Wednesday, 20 March 2013
Write to your MP to demand a decent deal for community renewables!
Readers of this blog are urged to write to your MP urging that the Government ensures, as part of the Energy Bill, that community and independent renewable energy generators are given equivalent income streams for renewable energy projects as will be available to the major electricity companies. A letter, signed by over 30 academics and NGO leaders, appears today in the Guardian with this objective in mind. See:
The solution backed by this letter is a scheme that can ensure that independent renewable generators should get the same level of incentives as will be available to the Big Six electricity companies under 'contracts for differences' (CfD) arrangements. In effect, only very large companies will be able to access CfDs. There's no good logic for this - it is just the way our cock-eyed electricity system is regulated. Of course, even more cock-eyed is the spectacle that EDF is demanding, and will get at least up to a point, much better terms and levels of subsidies for nuclear power than will be given to community renewables schemes.
Although the Government slipped in a clause to their Energy Bill giving the Secrtetary of State power to make the electricity majors issue power purchase agreements (PPAs) to independent companies, unfortunately this on its own is unlikely to lead to good terms being offered to independents. The Big Six will have no incentive to offer good terms to people who they will see as competitors. The 'Big Six' are likely to cite uncertainties about 'balancing costs' as reasons why they offer PPAs worth considerably less than the CfD contracts to which the Big Six will have access (but not independents).
So, the idea behind the 'Green Power Auction Market' (GPAM) notion (originally designed by Nigel Cornwall and put forward by Alan Whitehead MP) is that independent companies could offer their schemes as PPAs (for, say, 15 years or whatever they need) for which there would be an auction and the independent companies would accept the best deal on offer. Experience suggests that this could get them a reasonable deal, within the limits of the economics of the CfD system of course. But I do not want to tire you with the arcane complexity of the whole thing here.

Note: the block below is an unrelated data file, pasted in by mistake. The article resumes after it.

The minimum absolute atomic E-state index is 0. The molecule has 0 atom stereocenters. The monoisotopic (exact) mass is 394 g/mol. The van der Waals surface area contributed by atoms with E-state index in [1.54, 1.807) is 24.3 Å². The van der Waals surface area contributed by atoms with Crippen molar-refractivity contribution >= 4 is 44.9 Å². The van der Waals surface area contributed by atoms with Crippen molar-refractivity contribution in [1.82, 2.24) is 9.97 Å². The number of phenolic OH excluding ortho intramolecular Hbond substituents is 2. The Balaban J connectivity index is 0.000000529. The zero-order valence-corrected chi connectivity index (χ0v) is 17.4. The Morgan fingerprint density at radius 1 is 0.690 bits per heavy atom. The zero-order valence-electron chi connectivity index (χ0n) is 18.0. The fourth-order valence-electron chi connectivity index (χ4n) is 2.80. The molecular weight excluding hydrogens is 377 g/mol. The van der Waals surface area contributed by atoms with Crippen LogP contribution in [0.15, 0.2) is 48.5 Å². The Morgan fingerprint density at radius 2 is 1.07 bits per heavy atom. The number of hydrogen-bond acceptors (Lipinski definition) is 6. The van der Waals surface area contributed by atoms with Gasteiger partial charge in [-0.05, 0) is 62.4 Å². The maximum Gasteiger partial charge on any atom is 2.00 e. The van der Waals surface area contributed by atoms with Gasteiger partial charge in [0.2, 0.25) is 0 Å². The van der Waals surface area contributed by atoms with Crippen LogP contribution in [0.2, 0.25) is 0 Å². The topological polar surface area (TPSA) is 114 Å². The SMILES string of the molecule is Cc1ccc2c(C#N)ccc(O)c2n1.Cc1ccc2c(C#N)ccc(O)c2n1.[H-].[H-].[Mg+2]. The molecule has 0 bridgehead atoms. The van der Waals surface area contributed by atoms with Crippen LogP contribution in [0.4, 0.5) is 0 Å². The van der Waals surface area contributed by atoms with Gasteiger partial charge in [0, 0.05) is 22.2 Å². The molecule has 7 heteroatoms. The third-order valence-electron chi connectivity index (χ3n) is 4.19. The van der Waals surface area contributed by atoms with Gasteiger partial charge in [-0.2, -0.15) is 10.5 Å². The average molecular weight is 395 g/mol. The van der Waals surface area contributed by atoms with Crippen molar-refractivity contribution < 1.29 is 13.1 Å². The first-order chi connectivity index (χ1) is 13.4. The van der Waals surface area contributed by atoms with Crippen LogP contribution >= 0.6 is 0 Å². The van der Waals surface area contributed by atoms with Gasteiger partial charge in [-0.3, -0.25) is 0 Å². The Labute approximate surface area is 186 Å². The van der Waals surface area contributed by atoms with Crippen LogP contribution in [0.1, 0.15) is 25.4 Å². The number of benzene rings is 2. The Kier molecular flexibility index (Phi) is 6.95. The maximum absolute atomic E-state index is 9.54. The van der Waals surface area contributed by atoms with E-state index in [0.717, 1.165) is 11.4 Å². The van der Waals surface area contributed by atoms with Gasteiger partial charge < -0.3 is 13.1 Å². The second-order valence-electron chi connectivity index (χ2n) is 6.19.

The GPAM scheme is the best option that is both available and currently being discussed. The Government is conducting a review on arrangements for independent generators at the moment, although it failed to accept a proposal for GPAM made by Alan Whitehead MP at the committee stage of the Energy Bill.
Sufficeth it to say that the optimum system, for a variety of reasons, is the 'Fixed Feed-in Tariff' (Fixed FIT) concept. But the Government have firmly rejected this sensible idea. GPAM is not a Fixed FIT. However, the GPAM proposal is a workable alternative in the context of CfDs that will allow independent generators a reasonable deal compared to the Big Six. Hence GPAM is the proposal that needs promoting now.
In fact the independent sector builds a much larger proportion of renewable capacity than is generally realised. There are some community renewables projects, such as promoted by the company Energy4All, but there are also some independent renewable companies like RES and Fred Olsen who develop a lot of schemes. Without them, and without the competition that all of these companies provide to the Big Six, the renewables programme will be cut by as much as a half compared to whatever would otherwise take place. You can see some argumentation in support of GPAM on http://www.businessgreen.com/bg/opinion/2240941/the-green-power-auction-market-a-winwinwin-for-renewables-consumers-and-suppliers
You can see some arguments in favour of a 'Fixed' Feed-in Tariff on the FOE website, http://www.foe.co.uk/blog/energy_bill_will_give_more_38654.html, and a report I wrote for Friends of the Earth on http://www.foe.co.uk/resource/briefings/david_toke_fits.pdf. There are other arguments to suggest that sooner or later we will need a Fixed FIT, and that CfDs need to be replaced. In particular they give perverse incentives to renewable generators to stop producing precisely when we need renewable electricity. See my blog post: http://realfeed-intariffs.blogspot.co.uk/2013/03/how-electricity-balancing-mechanism-is.html